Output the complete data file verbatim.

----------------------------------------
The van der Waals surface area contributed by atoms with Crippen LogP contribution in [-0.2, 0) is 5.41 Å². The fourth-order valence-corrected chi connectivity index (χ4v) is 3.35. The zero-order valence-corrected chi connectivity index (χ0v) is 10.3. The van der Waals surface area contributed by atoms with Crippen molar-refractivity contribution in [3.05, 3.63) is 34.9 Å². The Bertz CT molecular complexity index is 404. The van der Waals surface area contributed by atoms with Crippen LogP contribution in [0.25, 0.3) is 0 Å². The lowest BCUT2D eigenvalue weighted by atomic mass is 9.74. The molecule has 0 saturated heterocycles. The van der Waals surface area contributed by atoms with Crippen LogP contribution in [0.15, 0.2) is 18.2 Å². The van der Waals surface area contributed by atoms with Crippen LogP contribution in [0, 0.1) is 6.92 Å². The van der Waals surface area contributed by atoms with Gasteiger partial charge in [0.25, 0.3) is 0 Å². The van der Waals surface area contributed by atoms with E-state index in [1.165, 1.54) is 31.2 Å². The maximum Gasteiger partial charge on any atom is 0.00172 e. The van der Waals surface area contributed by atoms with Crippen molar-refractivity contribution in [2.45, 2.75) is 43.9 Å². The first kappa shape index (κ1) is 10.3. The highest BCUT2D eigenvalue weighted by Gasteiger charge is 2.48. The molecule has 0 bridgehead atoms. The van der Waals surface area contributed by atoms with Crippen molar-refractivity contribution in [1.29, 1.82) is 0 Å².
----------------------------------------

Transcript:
The van der Waals surface area contributed by atoms with Crippen LogP contribution in [-0.2, 0) is 5.41 Å². The fourth-order valence-corrected chi connectivity index (χ4v) is 3.35. The zero-order valence-corrected chi connectivity index (χ0v) is 10.3. The van der Waals surface area contributed by atoms with Crippen molar-refractivity contribution in [3.05, 3.63) is 34.9 Å². The Bertz CT molecular complexity index is 404. The van der Waals surface area contributed by atoms with Crippen LogP contribution in [0.25, 0.3) is 0 Å². The lowest BCUT2D eigenvalue weighted by atomic mass is 9.74. The molecule has 0 saturated heterocycles. The van der Waals surface area contributed by atoms with Crippen LogP contribution in [0.15, 0.2) is 18.2 Å². The van der Waals surface area contributed by atoms with Crippen LogP contribution in [0, 0.1) is 6.92 Å². The van der Waals surface area contributed by atoms with Gasteiger partial charge in [0.25, 0.3) is 0 Å². The van der Waals surface area contributed by atoms with E-state index in [1.165, 1.54) is 31.2 Å². The maximum Gasteiger partial charge on any atom is 0.00172 e. The van der Waals surface area contributed by atoms with Crippen molar-refractivity contribution in [2.45, 2.75) is 43.9 Å². The first kappa shape index (κ1) is 10.3. The highest BCUT2D eigenvalue weighted by Gasteiger charge is 2.48. The molecule has 0 bridgehead atoms. The van der Waals surface area contributed by atoms with Crippen molar-refractivity contribution in [1.29, 1.82) is 0 Å².